The Nevada section of the interstate from Los Angeles to Las Vegas takes you through the Mojave Desert. It runs straight and is totally uninspiring and there’s little to recommend it apart from Peggy Sue’s Diner which has served travellers since 1954. It is all that a diner should be: reasonable food served in gargantuan proportions, smiling waitresses called Mikayla and bad, but plentiful, coffee.
To the South East of Vegas lies Boulder City which gives good access to the Hoover Dam and the Grand Canyon. It has been my life time ambition to see both and neither disappointed. The mighty Colorado River has carved the Canyon, 250 miles in length and in parts to a depth of 4000 feet and all this in a relatively short time frame of some 6 million years. It continues to do so at a rate of 5 feet per year.
The purpose of the dam, built in just 4 years, was to regulate the flow of the river and it has done that successfully since 1935. Southern California would not be the fruit basket of the United States without this regulation and one just needs to (re)-read Steinbeck’s “The Grapes of Wrath” to be reminded of the poverty and hardships endured by the inhabitants of the region prior to the construction of the dam.
Within its bowels are 17 electricity generating turbines which no doubt help feed the insatiable power demands of Las Vegas a few miles away. The electricity is just an added bonus of this structure and we were told that not a gallon of water is sacrificed for the power generation which remains to this day incidental. The dam’s purpose remains focused on its primary aim which is to ensure a plentiful and even water distribution further downstream.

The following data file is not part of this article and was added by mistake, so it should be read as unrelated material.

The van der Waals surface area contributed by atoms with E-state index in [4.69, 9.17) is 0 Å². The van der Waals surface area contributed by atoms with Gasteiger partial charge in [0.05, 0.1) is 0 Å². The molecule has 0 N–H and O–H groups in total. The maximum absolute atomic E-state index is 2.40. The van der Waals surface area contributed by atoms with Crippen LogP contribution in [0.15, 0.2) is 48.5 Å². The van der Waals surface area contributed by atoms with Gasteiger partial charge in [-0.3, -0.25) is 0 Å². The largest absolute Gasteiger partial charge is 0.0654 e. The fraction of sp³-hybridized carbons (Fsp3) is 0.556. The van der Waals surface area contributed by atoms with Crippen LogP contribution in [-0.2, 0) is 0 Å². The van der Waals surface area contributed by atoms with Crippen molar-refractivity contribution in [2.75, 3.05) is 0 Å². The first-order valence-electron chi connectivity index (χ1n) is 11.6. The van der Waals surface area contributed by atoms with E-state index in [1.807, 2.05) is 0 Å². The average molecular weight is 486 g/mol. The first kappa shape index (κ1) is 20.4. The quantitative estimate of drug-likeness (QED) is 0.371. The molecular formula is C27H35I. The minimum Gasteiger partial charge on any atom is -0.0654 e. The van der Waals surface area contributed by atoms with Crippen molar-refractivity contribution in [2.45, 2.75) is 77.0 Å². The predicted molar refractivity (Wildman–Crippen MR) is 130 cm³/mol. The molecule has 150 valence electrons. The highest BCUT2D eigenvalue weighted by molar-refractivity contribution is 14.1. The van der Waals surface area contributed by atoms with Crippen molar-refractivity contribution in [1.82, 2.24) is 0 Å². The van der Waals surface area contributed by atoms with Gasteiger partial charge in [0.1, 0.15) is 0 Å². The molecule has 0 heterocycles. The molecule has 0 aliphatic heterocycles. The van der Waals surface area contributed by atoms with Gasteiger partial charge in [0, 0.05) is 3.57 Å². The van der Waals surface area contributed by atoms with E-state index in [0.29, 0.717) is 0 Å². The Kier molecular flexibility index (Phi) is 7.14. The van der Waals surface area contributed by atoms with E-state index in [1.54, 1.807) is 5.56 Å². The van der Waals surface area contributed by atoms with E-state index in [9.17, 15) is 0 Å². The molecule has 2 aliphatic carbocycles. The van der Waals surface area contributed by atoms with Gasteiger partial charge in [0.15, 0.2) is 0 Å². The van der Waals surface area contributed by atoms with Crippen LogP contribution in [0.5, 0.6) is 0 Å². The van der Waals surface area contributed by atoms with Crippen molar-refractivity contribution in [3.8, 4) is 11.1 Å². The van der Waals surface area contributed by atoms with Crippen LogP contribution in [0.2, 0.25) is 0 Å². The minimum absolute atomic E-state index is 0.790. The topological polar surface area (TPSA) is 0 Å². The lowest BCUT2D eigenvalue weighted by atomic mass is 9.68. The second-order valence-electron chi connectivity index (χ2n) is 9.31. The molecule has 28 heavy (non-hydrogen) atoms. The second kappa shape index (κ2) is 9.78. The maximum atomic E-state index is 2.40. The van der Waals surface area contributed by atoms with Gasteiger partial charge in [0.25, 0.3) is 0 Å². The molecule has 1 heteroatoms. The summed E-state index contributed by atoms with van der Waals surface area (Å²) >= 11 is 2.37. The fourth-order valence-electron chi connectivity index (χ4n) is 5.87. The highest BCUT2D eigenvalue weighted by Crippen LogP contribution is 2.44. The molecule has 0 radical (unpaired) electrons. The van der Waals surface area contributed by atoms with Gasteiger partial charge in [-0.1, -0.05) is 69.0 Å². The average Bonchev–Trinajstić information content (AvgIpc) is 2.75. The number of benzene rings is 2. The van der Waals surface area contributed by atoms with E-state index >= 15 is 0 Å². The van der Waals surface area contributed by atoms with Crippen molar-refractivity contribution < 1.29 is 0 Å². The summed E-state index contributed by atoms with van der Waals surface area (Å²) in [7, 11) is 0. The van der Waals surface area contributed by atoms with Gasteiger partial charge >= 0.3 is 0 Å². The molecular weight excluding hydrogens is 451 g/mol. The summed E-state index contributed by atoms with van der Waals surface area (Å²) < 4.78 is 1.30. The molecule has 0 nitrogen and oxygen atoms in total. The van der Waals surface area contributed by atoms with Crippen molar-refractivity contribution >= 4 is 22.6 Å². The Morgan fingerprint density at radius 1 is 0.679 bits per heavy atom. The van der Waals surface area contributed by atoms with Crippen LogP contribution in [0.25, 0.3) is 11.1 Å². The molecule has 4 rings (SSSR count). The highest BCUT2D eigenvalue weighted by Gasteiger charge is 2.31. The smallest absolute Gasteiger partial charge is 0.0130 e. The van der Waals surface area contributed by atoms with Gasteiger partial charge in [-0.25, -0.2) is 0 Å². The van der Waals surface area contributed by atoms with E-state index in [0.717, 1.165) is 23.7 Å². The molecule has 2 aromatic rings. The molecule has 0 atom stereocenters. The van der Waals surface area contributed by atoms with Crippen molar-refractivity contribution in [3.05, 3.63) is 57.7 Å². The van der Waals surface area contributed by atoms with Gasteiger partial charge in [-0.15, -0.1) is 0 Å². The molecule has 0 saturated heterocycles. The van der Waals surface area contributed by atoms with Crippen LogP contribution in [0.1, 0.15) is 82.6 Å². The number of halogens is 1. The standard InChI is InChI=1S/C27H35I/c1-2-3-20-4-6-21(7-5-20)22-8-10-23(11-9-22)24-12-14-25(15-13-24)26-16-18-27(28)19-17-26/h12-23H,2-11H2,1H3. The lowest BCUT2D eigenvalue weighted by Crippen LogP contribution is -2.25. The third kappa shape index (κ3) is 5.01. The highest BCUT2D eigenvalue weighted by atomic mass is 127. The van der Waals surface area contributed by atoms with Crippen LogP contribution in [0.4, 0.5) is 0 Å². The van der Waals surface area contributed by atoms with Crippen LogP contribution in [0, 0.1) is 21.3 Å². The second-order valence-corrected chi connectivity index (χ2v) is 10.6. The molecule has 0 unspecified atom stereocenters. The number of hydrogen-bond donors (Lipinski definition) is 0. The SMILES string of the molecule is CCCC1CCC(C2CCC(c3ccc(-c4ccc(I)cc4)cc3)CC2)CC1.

Turbines at the base of the Hoover Dam
That Tracey’s and my primary reason for our visit to sin city was the National Groundwater Exhibition and not Hoover Dam or the Grand Canyon could easily have been forgotten for the wonders of these two jewels of North America.
The Grand Canyon
We visit NGWA every couple of years. Much of the equipment and groundwater (sampling) standards which we use in Europe and swathes of the world are born and developed in the USA and we try and keep up to date. We visit the exhibitor stands and talk to our suppliers.
We have 3 major suppliers in the United States: bailers, pumps and filters from Geotech in Denver, level and water quality sensors and loggers from Seametrics in Seattle and soil moisture sensors from Stevens Water in Portland. All three were exhibiting and it was good to catch up and discuss the way forward for 2020 and beyond. Our thanks to all our team colleagues; Jeff, Joe, Rob, Paul, Fred, Romey and Kalanchi. It was good to see you formally and in a more relaxed way in the evenings. It was good to see also Jeff from Alucast and look forward to meeting you again in Canada and great to see John and Ervin of Borehole Solutions and John, thanks for retrieving Ikky from the ditch in Holland. We still need her, so much appreciated.
The story would not be complete without expressing our admiration for our other main supplier Royal Eijkelkamp. We work with their head office in the Netherlands but they deserve to be complimented on their American booth at the NGWA. Large, bold, and an outstanding feature positioned centrally at the exhibition. They flew the Dutch/American flag very well. Big well done to Huug, Rutger and the rest of your team.
Thermal Energy Plant, Mojave Desert
I finish with the following passage written by a Hualapai Cultural Scholar which is so very pertinent to our business. Today, the remaining 2000 Hualapai inhabit the plateau above the Grand Canyon.
“The circle of life flows through the water.
As the essential to life, water flows through everyone and everything….
Even through the spirit, the mind and the heart.”
Vincent van Walt
Playa del Rey, December 2019
You can see more photos: https://vdubois.myportfolio.com/nevada-and-arizona-dec-2019